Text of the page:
That meant there wasn’t an enhanced oil recovery industry even though there were plenty of reservoirs. “We lacked the CO2 required to get the trapped oil out. That was the opportunity: capture the manmade CO2 from the refining process and use it for EOR,” MacGregor explained.
“All the big guys were saying nobody but us can build refineries,” he said. “I love it, ever since I was a little kid, when somebody tells you can’t do something, that’s what I want to do.”
More than a decade later, the final result is within reaching distance. Much of the credit goes to Canadian Natural who MacGregor describes as “the best partner you could get”. The company is driven not by what looks right, but what is right and their sights are set firmly on the future. Those qualities align well with the values and mission that guide the refinery project.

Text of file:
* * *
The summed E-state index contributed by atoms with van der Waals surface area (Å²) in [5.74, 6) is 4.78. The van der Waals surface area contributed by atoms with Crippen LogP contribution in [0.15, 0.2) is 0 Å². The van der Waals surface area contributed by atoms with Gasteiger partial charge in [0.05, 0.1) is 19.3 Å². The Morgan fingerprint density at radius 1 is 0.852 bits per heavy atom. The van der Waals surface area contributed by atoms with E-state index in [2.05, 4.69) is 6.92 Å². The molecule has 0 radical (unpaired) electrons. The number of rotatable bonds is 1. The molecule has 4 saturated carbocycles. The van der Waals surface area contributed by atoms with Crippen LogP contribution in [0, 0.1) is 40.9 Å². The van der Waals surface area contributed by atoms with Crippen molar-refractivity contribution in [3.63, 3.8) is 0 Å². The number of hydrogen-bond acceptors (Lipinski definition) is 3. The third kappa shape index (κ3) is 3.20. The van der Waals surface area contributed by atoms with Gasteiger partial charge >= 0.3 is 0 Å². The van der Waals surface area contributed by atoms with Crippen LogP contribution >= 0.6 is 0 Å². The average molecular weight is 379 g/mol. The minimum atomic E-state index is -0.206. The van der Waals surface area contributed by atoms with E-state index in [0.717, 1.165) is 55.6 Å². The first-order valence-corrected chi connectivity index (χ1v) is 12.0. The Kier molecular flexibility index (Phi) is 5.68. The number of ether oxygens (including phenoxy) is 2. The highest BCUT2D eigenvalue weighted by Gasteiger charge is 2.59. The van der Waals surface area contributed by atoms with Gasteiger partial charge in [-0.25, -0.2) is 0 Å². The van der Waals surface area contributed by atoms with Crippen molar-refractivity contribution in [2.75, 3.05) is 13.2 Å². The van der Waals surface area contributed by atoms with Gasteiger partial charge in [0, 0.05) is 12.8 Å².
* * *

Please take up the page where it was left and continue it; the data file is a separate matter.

Many environmental initiatives
MacGregor is clearly proud of the many environmental initiatives that have gone into the refinery’s design. “It’s not just CO2. We took the same approach on every other aspect of the refinery that affected the environment,” he said. “I think the oil industry is always going to be the most vilified industry but I also think, I want to be the least vilified of the most vilified.”
Reducing water usage is one such effort. By incorporating highly efficient water treatment systems and maximizing both air cooling processes and water recycling, refinery operators will be able to cut back on the amount of fresh water drawn from the North Saskatchewan River. The refinery’s design exceeds current environmental guidelines, and MacGregor believes that it will continue to exceed current regulatory standards far into the future. “We’re not building it to comply with the regulations of today but the regulations of 50 years from now,” he said.